In all responses, the neuron is generating different spike sequences, some spikes are packed close together in time, while at other times, these spikes are spaced apart. This variation gives rise to entropy.

In the response of the first neuron (top) the spike sequences change in time but do not change at all across trials. This is an unrealistically perfect neuron. All the variable spike sequences follow the stimulus with 100% accuracy. When the stimulus repeats in the next trial the neuron simple fires the same spikes as before, producing vertical lines in the raster plot. Therefore, all that entropy in the neuron’s response is because of the stimulus and is therefore transmitting information. This neuron is highly informative; despite firing relatively few spikes it transmits about 9 bits/second…pretty good for a single neuron.

The second neuron (Figure 4, middle) also shows varying spike sequences across time, but now these sequences vary slightly across trials. We can think of this response as having two types of entropy, a total entropy which measures the total amount of variation a neuron can produce in its response, and a noise entropy. This second entropy is caused by the neuron changing its response to unrelated influences, such as other neuron inputs, electrical/chemical interferences and random fluctuations in signaling mechanisms within the neuron. The noise entropy causes the variability across trials in the raster plot and reduces the information transmitted by the neuron. To be more precise, the information carried in this neuron’s response it whatever remains from the total entropy when the noise entropy is subtracted from it…about 2 bits/s in this case.

In the final response (bottom), the spikes from the neuron only weakly follow the stimulus and are highly variable across trials. Interestingly it shows the most complex spike sequences of spikes of all three examples. It therefore has a very large total entropy, which means it has the capacity to transmit a great deal of information. Unfortunately, much of this entropy is wasted because the neurons spends most its time varying its spike patterns randomly instead of with the stimulus. This makes its noise entropy very high and the useful information low, it transmits a measly 0.7 bits/s.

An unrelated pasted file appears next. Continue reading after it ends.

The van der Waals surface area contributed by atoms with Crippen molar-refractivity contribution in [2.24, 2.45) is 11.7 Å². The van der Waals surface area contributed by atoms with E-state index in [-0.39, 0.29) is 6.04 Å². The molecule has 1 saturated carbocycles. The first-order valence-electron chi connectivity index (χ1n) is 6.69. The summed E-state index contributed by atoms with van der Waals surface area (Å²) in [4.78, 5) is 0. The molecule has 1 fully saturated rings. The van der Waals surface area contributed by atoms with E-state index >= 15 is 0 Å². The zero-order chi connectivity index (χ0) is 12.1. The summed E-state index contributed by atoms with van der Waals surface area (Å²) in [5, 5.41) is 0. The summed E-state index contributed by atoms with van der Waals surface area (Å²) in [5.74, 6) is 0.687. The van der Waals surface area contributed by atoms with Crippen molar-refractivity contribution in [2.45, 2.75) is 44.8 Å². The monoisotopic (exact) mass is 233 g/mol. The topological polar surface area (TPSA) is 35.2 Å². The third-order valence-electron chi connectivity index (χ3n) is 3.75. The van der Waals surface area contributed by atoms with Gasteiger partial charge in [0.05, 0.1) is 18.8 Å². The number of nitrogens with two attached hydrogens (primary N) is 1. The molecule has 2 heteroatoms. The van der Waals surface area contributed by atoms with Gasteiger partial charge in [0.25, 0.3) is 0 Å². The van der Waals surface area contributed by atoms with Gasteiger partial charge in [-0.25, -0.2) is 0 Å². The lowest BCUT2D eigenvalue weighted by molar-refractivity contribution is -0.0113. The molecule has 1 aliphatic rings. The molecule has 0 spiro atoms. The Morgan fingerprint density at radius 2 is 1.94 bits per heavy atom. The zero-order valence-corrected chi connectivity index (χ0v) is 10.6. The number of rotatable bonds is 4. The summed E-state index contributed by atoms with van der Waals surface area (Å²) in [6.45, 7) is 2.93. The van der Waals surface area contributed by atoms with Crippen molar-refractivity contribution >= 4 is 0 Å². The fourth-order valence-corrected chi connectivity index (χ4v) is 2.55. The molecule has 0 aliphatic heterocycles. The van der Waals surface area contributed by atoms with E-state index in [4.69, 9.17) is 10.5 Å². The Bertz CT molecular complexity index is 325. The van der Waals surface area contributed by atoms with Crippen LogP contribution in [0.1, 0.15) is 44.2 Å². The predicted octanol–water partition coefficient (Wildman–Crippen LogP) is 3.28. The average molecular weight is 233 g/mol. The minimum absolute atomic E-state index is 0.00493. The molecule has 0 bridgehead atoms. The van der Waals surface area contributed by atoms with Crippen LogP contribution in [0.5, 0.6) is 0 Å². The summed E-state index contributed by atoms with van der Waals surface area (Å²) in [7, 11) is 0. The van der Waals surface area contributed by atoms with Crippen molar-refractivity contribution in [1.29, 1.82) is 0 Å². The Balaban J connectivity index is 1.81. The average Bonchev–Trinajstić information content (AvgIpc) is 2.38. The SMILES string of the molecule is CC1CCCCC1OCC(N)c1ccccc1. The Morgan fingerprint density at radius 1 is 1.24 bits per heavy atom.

So, what should you take away from this post. Firstly that neuroscientists can accurately measure the amount of information can transmit. Second, that neurons are not perfect and cannot respond the same way even to repeated identical stimuli. This leads to the final point that this noise within neurons limits the amount of information they can communicate to each other.

Of course, I have only shown a simple view of things in this post. In reality, neurons work together to communicate information and overcome the noise they contain. Perhaps in the future, I will elaborate on this further…

Post by: Dan Elijah.

The moons of Jupiter and the speed of light

Recently, I was setting up my telescope to image the great planet Jupiter. I was interested in capturing an eclipse of one its largest moons, Io. Everything was ready, all the batteries were charged, the telescope was aligned and tracking the planet, but there was a problem. The eclipse just wasn’t happening. My computer programme predicted it to start at 21:10 on the 12th March 2017, but nothing happened. I was more than surprised, my computer is normally accurate to the second. So I checked the settings, the time is internet controlled so no problem there, the computer showed other stars in their correct positions so I knew it was not having problems with other parts of the sky. Then at about 21:48, Io started to cast a dark circle on Jupiter. I was amazed, I have never seen a total eclipse on Earth but I can now see one on Jupiter. But why was it more than 30 minutes late? It turns out that my confusion was shared by astronomers in the 17th century and, in an effort to explain the discrepancies of Io’s eclipse times, they inadvertently measured the speed of light.